This work describes long-term thermal stability limits of water-soluble polymers under anaerobic conditions. Polymers investigated included polyacrylamide, xanthan, scleroglucan, cellulose sulfate, and a heteropolysaccharide of unknown structure. The primary mechanism of polyacrylamide degradation was found to be amide group hydrolysis. Interaction between hydrolyzed polyacrylamide and divalent metal ions present in solution caused significant losses in solution viscosity, and phase Separation ultimately occurred in extreme conditions of high degrees of hydrolysis or high concentrations of divalent ions. The rate of hydrolysis was found to depend mostly on temperature. At 50°C [122°F], the rate was quite slow and polyacrylamide solutions were stable for many months, evert in the presence of high concentrations of divalent ions. At 60 to 70°C [140 to 158°F], the rate of hydrolysis was moderate and the rate of viscosity loss depended on the precise temperature and divalent ion concentration. At 90 °C [194°F], hydrolysis was rapid and polyacrylamide solutions were stable to precipitation only when the divalent ion concentration was less than about 200 ppm. When the divalent ion concentration was zero, solution viscosity increased because of a further expansion of the polyelectrolyte coil.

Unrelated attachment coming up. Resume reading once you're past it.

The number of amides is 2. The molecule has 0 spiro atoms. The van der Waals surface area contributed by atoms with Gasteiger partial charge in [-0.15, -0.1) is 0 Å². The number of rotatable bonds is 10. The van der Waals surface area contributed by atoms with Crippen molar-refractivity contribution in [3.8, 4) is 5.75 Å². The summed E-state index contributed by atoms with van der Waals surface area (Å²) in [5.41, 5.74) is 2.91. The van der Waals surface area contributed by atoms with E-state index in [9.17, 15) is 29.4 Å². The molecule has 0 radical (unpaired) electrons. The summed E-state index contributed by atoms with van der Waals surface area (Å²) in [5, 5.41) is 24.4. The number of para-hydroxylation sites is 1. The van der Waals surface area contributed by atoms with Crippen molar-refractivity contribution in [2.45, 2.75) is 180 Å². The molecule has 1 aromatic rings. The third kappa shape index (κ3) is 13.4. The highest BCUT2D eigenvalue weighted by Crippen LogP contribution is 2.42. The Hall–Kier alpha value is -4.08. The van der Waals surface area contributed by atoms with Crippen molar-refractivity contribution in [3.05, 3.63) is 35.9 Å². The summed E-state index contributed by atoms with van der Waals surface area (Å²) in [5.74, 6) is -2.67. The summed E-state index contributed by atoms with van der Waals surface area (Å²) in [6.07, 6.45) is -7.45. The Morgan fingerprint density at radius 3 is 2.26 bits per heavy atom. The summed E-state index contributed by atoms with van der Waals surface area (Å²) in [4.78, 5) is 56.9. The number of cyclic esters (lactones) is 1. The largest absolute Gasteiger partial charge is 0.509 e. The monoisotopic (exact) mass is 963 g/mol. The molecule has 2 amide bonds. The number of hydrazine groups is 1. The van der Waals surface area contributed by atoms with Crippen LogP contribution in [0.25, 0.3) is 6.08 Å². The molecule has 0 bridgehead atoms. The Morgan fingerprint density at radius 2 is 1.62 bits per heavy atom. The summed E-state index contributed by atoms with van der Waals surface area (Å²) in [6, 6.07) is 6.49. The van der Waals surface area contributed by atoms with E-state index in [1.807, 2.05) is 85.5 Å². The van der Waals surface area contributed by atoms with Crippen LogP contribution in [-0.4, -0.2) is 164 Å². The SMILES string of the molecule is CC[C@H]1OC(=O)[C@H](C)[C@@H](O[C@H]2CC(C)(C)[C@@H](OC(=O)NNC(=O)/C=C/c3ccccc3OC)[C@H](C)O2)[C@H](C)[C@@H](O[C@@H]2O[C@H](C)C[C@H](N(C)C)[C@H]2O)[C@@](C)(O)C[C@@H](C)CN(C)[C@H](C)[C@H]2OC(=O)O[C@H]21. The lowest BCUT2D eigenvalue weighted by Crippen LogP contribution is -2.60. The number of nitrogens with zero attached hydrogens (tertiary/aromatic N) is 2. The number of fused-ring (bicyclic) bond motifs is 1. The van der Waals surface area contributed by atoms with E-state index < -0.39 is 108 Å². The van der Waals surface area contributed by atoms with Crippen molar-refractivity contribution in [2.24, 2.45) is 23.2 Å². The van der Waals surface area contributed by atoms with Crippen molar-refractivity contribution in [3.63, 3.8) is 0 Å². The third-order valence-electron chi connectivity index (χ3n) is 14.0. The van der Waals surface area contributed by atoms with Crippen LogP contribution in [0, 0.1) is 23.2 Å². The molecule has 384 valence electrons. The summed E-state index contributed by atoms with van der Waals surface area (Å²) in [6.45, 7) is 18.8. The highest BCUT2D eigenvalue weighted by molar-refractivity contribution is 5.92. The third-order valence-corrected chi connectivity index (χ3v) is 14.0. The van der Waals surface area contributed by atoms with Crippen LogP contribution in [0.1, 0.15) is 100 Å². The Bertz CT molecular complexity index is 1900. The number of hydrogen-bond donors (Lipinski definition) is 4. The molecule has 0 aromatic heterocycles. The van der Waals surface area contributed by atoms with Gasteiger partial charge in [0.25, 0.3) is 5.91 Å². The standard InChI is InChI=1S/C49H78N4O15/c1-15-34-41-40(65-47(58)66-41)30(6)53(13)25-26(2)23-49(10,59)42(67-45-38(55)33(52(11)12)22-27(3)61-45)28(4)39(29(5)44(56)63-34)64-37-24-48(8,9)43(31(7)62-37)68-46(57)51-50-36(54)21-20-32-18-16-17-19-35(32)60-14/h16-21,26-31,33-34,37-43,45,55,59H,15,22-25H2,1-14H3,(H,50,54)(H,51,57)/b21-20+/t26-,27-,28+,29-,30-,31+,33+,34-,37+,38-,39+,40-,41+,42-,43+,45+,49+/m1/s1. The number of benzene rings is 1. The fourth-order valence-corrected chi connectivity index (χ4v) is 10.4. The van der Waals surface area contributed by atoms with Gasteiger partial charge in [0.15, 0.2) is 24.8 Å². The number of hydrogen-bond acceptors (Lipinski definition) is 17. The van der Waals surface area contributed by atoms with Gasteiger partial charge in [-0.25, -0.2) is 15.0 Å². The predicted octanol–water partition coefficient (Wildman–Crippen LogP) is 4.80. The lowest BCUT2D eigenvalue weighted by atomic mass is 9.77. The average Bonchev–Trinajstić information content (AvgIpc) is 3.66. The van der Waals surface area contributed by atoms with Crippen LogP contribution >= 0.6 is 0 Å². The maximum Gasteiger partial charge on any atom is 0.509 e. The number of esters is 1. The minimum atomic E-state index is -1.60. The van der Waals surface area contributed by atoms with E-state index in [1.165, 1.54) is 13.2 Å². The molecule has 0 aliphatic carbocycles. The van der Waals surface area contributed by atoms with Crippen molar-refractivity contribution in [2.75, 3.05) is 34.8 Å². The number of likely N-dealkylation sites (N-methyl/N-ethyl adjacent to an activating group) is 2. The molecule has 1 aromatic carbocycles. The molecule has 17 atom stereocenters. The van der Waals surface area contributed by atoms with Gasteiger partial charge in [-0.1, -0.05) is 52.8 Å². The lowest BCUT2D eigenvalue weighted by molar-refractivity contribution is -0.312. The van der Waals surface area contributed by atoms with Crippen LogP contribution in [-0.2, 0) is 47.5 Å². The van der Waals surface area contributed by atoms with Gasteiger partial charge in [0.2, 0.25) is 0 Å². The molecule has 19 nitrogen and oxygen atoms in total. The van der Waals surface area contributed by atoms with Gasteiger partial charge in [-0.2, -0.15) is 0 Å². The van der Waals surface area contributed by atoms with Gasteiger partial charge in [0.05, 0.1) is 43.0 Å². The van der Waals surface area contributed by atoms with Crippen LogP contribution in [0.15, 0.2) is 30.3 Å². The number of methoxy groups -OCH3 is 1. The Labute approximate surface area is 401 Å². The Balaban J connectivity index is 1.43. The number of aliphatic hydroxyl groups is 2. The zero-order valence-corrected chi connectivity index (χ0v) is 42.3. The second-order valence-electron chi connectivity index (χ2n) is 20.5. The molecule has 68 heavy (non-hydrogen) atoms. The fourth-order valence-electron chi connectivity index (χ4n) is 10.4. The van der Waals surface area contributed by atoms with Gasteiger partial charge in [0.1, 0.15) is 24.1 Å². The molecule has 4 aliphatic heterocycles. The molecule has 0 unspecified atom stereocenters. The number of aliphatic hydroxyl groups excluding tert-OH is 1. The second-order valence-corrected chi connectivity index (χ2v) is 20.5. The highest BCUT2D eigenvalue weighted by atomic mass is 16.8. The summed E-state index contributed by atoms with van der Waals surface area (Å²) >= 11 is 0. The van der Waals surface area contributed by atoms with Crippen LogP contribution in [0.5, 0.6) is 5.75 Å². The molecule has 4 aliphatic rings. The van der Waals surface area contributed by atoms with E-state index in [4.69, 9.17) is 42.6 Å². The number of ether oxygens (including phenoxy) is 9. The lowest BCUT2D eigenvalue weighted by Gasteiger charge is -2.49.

The stability of xanthan was determined primarily by temperature and was independent of divalent ions. Although performance varies from xanthan to xanthan, the useful limit was generally found to be < 70°C [< 158°F]. Viscosity retention was also found to be extremely shear-rate dependent. Other naturally occurring polymers exhibited variable performance. In alkaline brines, polyacrylamides were stable up to 90°C [194°F] for long periods of time, whereas xanthan was degraded at > 50°C [> 122°F].